#4: Bollywood-Hollywood “inspirations”, the world’s first female head of state, and samosas

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Did you know Tarantino took inspiration from an Indian film for Kill Bill Vol. 1? Or that the world’s first female head of state was from South Asia? Or the samosa, the quintessential Indian snack, is not actually Indian? We talk about all of that on episode #4 of Three Desi Things.

Bollywood-Hollywood inspirations

Growing up in India, we always would roll our eyes at some film that was supposedly “inspired by” a Hollywood movie. But I wanted to see if the opposite also happened. And indeed it has. Apparently, the manga killing scene in Kill Bill: Volume 1 (2003) was inspired by a Tamil movie Aalavandhan(2001).

Quentin Tarantino told Anurag Kashyap, a renowned Indian film director, that he had seen a DVD of the Tamil movie and was really inspired by the cool animation scene. The link above has both the the clips. See it for yourself!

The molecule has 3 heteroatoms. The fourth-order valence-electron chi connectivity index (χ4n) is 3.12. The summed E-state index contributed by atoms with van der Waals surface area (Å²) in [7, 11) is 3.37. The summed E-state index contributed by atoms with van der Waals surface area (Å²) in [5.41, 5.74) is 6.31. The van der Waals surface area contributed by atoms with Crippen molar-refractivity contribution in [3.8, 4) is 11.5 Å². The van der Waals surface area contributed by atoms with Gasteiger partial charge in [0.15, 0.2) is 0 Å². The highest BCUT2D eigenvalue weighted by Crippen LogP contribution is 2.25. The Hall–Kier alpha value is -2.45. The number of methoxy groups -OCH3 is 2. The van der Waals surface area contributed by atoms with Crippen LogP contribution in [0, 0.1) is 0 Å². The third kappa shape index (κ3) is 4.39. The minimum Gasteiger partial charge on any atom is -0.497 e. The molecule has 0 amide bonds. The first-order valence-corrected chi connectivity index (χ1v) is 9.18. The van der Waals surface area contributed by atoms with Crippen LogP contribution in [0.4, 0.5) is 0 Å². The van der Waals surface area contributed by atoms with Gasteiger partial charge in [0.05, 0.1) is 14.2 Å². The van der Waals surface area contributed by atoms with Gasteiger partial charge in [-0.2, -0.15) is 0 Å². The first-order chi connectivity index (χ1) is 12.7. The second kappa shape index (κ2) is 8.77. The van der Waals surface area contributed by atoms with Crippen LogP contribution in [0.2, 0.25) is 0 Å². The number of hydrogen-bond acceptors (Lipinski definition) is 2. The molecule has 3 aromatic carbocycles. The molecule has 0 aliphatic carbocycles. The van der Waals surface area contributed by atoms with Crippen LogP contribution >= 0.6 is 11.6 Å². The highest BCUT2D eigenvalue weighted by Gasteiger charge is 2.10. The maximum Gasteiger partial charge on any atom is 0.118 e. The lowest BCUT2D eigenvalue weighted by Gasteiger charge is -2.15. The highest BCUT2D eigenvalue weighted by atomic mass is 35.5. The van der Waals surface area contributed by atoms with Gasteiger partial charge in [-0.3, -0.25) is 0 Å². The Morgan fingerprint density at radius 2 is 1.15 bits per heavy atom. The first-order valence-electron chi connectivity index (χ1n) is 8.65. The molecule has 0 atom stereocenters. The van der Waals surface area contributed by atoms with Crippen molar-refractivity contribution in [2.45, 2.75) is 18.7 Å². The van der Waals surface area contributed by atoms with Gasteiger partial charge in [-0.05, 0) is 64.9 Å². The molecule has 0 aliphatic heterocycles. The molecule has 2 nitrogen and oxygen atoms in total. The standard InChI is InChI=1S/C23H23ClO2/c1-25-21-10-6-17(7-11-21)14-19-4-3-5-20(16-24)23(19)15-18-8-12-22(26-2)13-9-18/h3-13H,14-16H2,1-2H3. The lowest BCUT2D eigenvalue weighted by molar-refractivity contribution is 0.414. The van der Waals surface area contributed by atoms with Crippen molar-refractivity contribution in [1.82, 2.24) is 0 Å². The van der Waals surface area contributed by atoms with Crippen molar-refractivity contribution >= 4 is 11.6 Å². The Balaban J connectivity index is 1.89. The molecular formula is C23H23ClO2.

— Saurabh

The world’s first female prime minister

The world’s first female prime minister was Sirimavo Bandaranaike of Sri Lanka in 1960. Her daughter, Chandrika Kumaratunga became the country’s first female President in 1994. Sirimavo Bandaranike became PM three times, and was Prime Minister when her daughter was president. Bandaranaike’s political contemporaries in South Asia included Indian Prime Ministers Nehru and Indira Gandhi, as well as Pakistani PM Zulfikar Ali Bhutto.

— Veda

Samosa is not Indian?

The samosa may be the most recognizable desi snack the world over. But where does it really come from?

Samosas actually have their roots in the Middle East and Central Asia. The samosa was first mentioned in literature in the 9th century by the Persian poet Ishaq al-Mawsili by the name sanbusaj in his book Tarikh-e-Beyhaghi. Originally called sambusaks, they were spicy, small pies stuffed with minced meat, almonds, pistachios, and walnuts. These were often eaten by shepherds in Tajikistan and Uzbekistan as a high calorie staple that they could be conveniently taken out into the fields.

The samosa took its current form when the Portuguese came to India and brought the potato with them. The rest, as they say, is history.

— Geetika

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